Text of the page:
“Lloyds Register Rail and WH Davis have been important partners in the development of our biomass operations. The delivery of our 200th wagon marks a major stage in a process which has been a huge success both in terms of modifications to Drax’s supply chain and for UK engineering as a whole.”

Mark Jackson, managing director of WH Davis, said, “We’re proud of what we’ve achieved for Drax, providing U.K. manufactured wagons which set the standard for wagon manufacture and enable Drax to receive volumes of biomass which would be impracticable by road.

 “Our subsidiary, Davis Wagon Services, is supporting Drax with maintenance of the wagons and is working with Drax to establish a dedicated maintenance facility, ensuring maximum fleet availability.”

Read the original here.


From Biomass Magazine

By Erin Voegele

On July 2, the White House issued a memo on modernizing the regulatory system for biotechnology products to heads of the U.S. EPA, USDA and U.S. Food and Drug Administration.

The memo defines “biotechnology products” as those developed through engineering of the targeted or in vitro manipulation of genetic information of organisms, including plants, animals, and microbes. It also covers some of the products produced by such plants, animals, and microbes, or their derived products. The memo does not target products such as human drugs and medical devices.

The memo explains that in 1986, the Office of Science and Technology Policy issued the Coordinated Framework for the Regulation of Biotechnology (CF), which describes the comprehensive federal regulatory policy for ensuring the safety of biotechnology products. An update of the CF was issued in 1992 that sets forth a risk-based, scientifically sound basis for the oversight of activities that introduce biotechnology products into the environment. According to the memo, the update affirmed that federal oversight would focus on the characteristics of the product and the environment into which it is being introduced, rather than the process by which the product is created.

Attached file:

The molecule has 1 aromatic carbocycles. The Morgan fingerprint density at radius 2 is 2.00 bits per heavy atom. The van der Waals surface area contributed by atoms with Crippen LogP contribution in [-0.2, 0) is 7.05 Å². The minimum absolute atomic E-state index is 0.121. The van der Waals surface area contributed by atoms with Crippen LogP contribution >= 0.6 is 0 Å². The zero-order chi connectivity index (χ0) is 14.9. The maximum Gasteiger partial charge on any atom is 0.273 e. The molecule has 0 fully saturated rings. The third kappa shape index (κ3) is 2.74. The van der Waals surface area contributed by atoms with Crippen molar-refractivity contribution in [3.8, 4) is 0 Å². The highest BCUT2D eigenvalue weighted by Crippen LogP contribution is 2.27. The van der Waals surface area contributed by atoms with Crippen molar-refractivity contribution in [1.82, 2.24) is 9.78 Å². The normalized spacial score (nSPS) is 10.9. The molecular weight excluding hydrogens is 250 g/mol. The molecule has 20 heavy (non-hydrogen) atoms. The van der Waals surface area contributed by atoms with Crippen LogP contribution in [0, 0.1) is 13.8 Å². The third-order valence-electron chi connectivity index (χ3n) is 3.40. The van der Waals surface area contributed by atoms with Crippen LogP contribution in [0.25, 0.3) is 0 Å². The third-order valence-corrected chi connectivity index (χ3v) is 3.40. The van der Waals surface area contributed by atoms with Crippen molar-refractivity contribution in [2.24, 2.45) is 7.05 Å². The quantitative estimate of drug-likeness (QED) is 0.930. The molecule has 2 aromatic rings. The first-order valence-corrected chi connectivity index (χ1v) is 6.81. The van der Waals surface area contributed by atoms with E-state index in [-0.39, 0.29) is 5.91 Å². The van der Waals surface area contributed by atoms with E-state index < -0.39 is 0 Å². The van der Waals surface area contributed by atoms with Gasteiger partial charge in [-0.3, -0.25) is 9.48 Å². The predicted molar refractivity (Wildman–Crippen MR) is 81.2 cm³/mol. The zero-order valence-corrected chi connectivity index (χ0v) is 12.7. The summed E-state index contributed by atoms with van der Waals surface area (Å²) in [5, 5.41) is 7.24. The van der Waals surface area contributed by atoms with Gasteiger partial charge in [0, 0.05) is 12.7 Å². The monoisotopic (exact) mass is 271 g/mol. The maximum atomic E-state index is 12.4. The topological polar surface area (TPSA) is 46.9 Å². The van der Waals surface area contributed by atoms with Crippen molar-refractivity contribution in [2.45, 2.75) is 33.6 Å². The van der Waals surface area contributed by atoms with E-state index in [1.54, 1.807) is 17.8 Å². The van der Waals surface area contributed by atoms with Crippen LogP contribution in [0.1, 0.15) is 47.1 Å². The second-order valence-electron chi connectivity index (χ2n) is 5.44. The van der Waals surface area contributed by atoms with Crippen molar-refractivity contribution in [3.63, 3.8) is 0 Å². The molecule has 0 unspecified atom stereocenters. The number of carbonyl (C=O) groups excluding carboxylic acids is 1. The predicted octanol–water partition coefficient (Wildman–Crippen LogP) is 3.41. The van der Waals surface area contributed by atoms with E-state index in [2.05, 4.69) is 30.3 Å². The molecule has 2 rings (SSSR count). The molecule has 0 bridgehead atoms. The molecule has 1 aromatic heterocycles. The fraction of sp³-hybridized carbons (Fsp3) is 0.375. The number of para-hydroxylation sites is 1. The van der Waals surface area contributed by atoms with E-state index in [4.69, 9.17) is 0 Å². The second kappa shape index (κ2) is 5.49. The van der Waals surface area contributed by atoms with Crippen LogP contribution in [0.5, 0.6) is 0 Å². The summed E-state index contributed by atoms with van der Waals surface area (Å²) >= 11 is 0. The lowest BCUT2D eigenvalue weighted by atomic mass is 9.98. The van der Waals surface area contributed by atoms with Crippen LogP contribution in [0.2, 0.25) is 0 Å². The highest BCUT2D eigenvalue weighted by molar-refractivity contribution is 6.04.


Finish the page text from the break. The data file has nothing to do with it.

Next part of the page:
The memo notes that each federal regulatory agency with jurisdiction over the products of biotechnology has developed regulations and guidance documents to implement its authority under existing laws. This has resulted in a complex system for assessing and managing health and environmental risks of the products of biotechnology. “While the current regulatory system for the products of biotechnology effectively protects health and the environment, in some cases unnecessary costs and burdens associated with uncertainty about agency jurisdiction, lack of predictability of timeframes for review, and other processes have arisen,” said the White House in the memo. “These costs and burdens have limited the ability of small and mid-sized companies to navigate the regulatory process and of the public to understand easily how the safety of these products is assured; and, accordingly, they have the potential to reduce economic growth, innovation, and competitiveness.”  

According to the memo, advances in technology have also dramatically altered the biotechnology landscape since the CF update was released in 1992. “A further update of the CF is needed to facilitate the appropriate federal oversight by the regulatory system and increase transparency, while continuing to provide a framework for advancing innovation,” said White House in the memo.

The document outlines several one-year objectives, including the development of an updated CF to clarify the roles and responsibilities of the agencies that regulate the products of biotechnology. The memo also calls for the formulation of a long-term strategy to ensure that the federal regulatory system is equipped to efficiently assess the risks, if any, associated with future products of biotechnology while supporting innovation, protecting health and the environment, promoting public confidence in the regulatory process, increasing transparency and predictability, and reducing unnecessary costs and burdens. In addition, the memo call for commissioning an external, independent analysis of the future landscape of biotechnology products.